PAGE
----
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Single Serving: 

Song: Please Donít Go 
Artist: KC and the Sunshine Band 
By Dr. Bruce L. Thiessen, aka Dr BLT, psychologist 

Please Donít Go 
Dr BLT cover of KC and the Sunshine Band classic 
http://www.drblt.net/music/PleaseDontDemom.mp3 

You know what they say about disco.  I donít happen share that sentiment.  I believe that discoís received a bit of a bad rap (no pun intended).  In addition to the whole ďdisco sucks,Ē sentiment, more (ostensibly) sophisticated ďcriticsĒ in the '70s pined about the days when music used to tell a story.  Werenít they paying attention to the story told in "Stayiní Alive" by the Bee Gees?  Werenít they paying attention to the story told by Gloria Gaynor in "I Will Survive?"

In addition to ďsucking,Ē and failing to tell stories, disco was accused of being heartless and soulless.  Enter "Please Donít Go" by KC and the Sunshine Band.    

Babe, I love you so
I want you to know
that I'm going to miss your love
the minute you walk out that door 

The lyrics are not brilliant or profound, but they do tell a story.  It is a love story, which is universal, so anybody that has been in and/or out of love, should be able to relate on some level.  

In addition to telling a story, "Please Donít Go" is soulful, and has a heart.  Pleading is pleading whether itís "Ainít to Proud to Beg" or "Please Donít Go."   Synthesizers and/or drum machines canít eradicate the pleading or pining in a song, and in some cases, they may even add to it.  True, a mechanical sound is not always conducive to certain, romantic, reflective moments, but they are great for dancing.  

"Please donít Go" is a pretty good song for dancing.  It is a nice contrast to "Thatís the Way I Like It" and "Boogie Man."  It is what it is.  Bob Dylan makes poetry that confronts conformity and addresses social issues of vital importance.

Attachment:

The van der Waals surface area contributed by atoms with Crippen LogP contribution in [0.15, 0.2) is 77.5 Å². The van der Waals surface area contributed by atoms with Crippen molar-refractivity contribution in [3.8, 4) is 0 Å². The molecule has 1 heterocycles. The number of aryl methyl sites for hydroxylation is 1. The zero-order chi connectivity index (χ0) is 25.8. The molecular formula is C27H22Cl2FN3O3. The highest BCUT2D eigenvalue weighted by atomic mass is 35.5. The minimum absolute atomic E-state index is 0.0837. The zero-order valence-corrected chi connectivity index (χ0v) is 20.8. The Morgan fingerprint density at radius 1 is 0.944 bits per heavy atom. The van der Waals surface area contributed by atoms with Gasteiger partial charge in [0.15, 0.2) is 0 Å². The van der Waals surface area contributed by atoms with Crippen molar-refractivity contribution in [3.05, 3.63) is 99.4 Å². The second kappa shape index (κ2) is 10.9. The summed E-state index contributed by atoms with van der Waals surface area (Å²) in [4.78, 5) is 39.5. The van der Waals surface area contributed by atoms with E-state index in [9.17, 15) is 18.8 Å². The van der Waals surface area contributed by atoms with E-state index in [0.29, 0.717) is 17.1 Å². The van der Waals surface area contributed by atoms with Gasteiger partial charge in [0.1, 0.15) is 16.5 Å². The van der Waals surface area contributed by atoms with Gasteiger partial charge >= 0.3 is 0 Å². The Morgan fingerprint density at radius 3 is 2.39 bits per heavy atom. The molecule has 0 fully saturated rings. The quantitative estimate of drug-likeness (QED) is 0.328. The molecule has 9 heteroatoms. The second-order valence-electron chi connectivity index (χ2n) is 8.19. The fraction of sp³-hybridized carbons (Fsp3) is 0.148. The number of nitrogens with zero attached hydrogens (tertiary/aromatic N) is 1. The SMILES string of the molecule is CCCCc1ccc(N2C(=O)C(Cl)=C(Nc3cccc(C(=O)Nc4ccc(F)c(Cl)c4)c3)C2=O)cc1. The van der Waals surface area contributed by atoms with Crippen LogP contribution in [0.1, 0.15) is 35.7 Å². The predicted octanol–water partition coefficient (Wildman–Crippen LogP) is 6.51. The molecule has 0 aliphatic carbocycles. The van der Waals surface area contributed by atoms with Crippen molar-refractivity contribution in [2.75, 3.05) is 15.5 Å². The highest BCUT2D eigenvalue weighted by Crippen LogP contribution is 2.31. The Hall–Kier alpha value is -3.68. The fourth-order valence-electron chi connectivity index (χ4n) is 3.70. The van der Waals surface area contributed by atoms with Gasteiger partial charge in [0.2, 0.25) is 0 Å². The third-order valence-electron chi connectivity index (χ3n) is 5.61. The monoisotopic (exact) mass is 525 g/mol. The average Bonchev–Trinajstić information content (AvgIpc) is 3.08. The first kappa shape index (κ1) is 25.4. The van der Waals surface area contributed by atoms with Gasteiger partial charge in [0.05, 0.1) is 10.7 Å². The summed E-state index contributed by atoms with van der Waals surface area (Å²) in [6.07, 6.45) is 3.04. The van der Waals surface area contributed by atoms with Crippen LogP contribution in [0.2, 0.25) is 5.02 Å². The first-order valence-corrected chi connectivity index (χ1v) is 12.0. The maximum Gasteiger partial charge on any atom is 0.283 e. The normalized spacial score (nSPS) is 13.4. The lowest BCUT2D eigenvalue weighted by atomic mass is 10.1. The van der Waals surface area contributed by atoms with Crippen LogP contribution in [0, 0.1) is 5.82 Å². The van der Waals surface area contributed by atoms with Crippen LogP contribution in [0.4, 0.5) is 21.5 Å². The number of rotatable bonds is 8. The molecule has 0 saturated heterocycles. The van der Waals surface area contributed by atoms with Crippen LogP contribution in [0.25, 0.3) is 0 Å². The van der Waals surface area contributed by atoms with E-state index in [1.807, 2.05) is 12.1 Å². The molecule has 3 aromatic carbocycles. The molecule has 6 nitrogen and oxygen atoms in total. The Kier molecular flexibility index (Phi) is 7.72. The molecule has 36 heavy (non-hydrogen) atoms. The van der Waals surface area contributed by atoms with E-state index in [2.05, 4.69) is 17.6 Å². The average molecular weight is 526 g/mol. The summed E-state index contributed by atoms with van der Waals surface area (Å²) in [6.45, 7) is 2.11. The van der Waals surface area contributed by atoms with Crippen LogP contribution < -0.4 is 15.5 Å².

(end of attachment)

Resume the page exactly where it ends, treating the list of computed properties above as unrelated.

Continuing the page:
By itís very nature, "Please Donít Go" doesnít set out to meet such high aspirations, and so it succeeds in its own way.  It surpasses the relatively low bar it sets out for itself.  It is better than mediocre.  ďI love you.  Please donít go.Ē  It is a simple, honest, direct message.  And it may not touch your heart, but thereís got to be somebody out there whose heart has been touched by it, some abandoning spouse who had a change of heart on the way out the door as the song broke out on the radio.  

So while the rest of the world is burning disco records like this one, Iím holding on to them, especially love songs like this one.  It is a time capsule, and it is a moment of quietness and a much-welcome cause for pause, in between "Shake Your Boot" and "Fly, Robin, Fly."  It is a romantic moment of tenderness and quiet reflection in the midst of a perpetually throbbing disco beat---a chance for flashing lights to fade and sweaty bodies to cool off.  No, coming to think of it, it just is what it is---a disco man begging for his disco girl not to let this be his last chance and their last dance.  The catchy melody will carry him, and the simple message will carry her back to the man she threatened to leave for some revolting John Travolta wannabe.  
 
 
 

 

 
 
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